It’s not just driving enterprise virtualization that will help IT realize the benefits of Private Cloud, however. A lot of outsourcing companies operated for years on the concept of “Your mess for less”. For this to be a real transformation it can’t just be the same old problems running on a shiny new architecture. A key component of the journey to Private Cloud has to be the rationalization of the application portfolio. We are constantly adding new applications and features and functionality into the environment, and for every “server hugger” out there I’d argue there’s an “application hugger”, we all have our babies and we’re certainly not going to let them be torn from our arms.
A systematic review of the existing application portfolio to identify opportunities for retirement, featurefunctionality consolidation, replatforming and virtualization on proprietary unix systems provides the roadmap for how many of the promised savings can be realized. If you want to embrace x86 as the chosen platform you have to figure out how to get as much of your application portfolio as possible onto it. Coupling this portfolio rationalization with a comprehensive business case for Private Cloud provides the framework for driving line of business and application team compliance and for a realistic timeline of how quickly you can actually realize Private Cloud.
So that accounts for the infrastructure and the applications, now for the trifecta, governance! A new model of computing requires a new model of governance and the associated tools and processes. Thousands of virtual machines crammed into a small number of cabinets dynamically allocating and deallocating resources is a daunting environment if your key governance tool is Microsoft Excel. The identification of appropriate services to provide, service levels to achieve, and a chargeback model to allocate costs are required, absolutely required, to have any chance of successfully building and operating a Private Cloud successfully. This requires transparency into what you have, what you’re using, where it is, who owns it, what it requires, how it is to be measured and monitored, backed up, replicated, encrypted, allowed to grow or shrink, &c. Sounds scary, I’m sure.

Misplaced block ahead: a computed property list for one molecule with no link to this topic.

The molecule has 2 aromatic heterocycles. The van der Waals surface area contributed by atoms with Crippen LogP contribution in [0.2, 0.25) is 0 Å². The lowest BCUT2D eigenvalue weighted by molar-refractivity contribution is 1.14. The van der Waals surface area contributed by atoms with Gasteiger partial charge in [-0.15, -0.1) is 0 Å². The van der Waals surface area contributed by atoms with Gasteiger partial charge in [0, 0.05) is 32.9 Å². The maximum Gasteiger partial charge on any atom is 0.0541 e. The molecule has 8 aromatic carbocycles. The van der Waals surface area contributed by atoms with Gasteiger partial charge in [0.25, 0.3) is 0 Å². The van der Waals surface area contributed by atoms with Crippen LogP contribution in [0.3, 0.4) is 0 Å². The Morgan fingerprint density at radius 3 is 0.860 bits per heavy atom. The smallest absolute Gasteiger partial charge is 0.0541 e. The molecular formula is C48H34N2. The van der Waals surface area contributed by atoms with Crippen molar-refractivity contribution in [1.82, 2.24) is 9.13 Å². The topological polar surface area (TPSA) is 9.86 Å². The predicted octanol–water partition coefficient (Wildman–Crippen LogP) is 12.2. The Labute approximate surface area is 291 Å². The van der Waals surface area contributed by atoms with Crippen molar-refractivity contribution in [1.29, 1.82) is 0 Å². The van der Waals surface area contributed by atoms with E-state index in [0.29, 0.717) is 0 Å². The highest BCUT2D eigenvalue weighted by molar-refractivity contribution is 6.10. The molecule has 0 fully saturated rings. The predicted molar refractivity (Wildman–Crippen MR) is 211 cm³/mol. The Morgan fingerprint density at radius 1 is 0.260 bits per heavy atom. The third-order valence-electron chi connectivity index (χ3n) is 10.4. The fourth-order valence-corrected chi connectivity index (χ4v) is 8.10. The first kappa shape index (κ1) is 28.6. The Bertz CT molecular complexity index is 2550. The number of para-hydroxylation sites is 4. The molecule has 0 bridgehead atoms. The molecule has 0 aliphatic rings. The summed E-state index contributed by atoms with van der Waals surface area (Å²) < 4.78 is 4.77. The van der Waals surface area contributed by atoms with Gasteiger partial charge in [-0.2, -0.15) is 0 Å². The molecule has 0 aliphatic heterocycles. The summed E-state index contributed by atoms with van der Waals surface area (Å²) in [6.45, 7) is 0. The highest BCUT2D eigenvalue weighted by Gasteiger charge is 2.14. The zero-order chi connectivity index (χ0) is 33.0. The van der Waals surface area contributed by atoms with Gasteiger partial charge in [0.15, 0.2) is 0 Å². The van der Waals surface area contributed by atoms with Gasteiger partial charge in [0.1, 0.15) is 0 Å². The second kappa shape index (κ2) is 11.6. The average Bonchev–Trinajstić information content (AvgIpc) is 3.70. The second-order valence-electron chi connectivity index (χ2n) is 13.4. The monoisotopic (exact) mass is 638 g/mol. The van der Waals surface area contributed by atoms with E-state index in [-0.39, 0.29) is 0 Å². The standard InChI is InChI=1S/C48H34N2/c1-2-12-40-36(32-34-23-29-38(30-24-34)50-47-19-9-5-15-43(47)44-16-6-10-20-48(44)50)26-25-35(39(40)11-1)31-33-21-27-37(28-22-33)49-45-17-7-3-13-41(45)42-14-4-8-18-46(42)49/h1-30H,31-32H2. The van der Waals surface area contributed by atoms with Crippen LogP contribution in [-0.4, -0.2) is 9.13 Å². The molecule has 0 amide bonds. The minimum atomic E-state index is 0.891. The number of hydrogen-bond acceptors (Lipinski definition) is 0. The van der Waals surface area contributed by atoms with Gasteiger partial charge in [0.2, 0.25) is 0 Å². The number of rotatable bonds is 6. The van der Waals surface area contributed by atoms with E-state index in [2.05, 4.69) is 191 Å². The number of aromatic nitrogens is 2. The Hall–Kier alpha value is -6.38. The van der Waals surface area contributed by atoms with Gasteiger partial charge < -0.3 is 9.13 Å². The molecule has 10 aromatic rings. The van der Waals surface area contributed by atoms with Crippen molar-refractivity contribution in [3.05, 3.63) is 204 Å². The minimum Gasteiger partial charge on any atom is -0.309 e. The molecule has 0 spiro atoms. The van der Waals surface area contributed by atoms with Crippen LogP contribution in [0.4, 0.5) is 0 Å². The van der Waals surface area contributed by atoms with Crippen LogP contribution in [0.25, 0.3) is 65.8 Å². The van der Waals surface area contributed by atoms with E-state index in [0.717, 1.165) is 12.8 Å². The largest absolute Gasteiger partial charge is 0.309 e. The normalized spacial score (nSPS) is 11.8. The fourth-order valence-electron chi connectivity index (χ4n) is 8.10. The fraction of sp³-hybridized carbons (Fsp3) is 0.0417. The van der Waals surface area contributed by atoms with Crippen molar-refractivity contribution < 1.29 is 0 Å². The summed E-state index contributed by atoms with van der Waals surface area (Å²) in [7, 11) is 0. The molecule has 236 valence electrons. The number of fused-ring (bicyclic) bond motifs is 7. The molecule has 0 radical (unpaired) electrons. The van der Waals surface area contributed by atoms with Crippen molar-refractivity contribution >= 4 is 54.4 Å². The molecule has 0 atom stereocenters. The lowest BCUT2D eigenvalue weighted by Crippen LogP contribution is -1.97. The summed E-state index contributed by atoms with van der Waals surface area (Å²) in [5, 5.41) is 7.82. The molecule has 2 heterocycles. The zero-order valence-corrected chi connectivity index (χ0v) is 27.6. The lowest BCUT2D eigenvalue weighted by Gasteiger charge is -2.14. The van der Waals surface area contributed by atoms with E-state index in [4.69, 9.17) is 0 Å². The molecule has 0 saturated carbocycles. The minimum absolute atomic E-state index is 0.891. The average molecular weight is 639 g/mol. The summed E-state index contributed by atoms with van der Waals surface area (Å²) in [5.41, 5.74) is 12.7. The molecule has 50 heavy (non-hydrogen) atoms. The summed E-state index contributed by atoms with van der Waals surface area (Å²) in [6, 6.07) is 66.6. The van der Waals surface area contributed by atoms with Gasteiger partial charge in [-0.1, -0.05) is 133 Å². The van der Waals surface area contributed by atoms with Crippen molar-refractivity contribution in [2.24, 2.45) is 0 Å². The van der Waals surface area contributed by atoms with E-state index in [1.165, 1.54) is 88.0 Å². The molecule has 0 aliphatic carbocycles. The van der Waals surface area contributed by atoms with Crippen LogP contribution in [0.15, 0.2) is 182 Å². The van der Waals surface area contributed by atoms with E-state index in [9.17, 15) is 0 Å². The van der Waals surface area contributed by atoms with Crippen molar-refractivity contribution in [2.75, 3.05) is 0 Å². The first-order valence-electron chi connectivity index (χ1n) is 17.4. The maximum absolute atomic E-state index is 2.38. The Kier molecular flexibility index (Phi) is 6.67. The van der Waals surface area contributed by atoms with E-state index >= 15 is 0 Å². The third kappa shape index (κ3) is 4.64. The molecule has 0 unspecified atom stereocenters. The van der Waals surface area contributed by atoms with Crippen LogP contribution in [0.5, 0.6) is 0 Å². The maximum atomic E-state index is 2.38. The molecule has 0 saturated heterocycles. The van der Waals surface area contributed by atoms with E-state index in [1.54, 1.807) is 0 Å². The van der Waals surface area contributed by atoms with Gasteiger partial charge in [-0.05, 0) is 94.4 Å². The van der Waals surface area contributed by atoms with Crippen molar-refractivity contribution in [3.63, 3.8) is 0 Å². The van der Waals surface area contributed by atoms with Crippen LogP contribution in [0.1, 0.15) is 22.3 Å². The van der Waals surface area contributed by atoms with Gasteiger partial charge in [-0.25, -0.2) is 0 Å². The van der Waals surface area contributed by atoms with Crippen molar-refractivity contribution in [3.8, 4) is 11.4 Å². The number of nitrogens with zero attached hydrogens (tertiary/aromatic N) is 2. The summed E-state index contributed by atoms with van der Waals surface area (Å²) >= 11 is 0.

The service catalog, an integrated management tool framework and automated processes allow you to monitor, maintain, provision and recover the costs of such an environment. Your administrators, engineers and operations teams need to be trained on the technologies, service levels, communications plan and have their roles and responsibilities well documented to empower them in this kind of model. New tools and proactive methods for communicating with your clients have to be developed and integrated to ensure they understand what services you are providing them, how they are being charged for them and what service levels you guarantee. I personally think that self-service plays a key role in the development of a Private Cloud, or most cloud models for that matter, and integration of Change, Release and Capacity Management into a self-service portal can make the difference in your client’s adoption of this new paradigm.
We’ve packaged these services up under the umbrella of Accelerating the Journey to Private Cloud and have integrated our Technology Implementation Services, and several new EMC Proven Solutions into a holistic stack to enable our customers. It’s not a light switch or a silver bullet, it still is a journey, but we’ve worked hard to take the lessons learned from many years of data center consolidation and migrations, process automation, custom reporting and dashboards, building innovative solutions and architectures, product training and managing transformative programs and integrate them into an effective services and solutions stack to accelerate the journey to Private Cloud and realize real benefits today.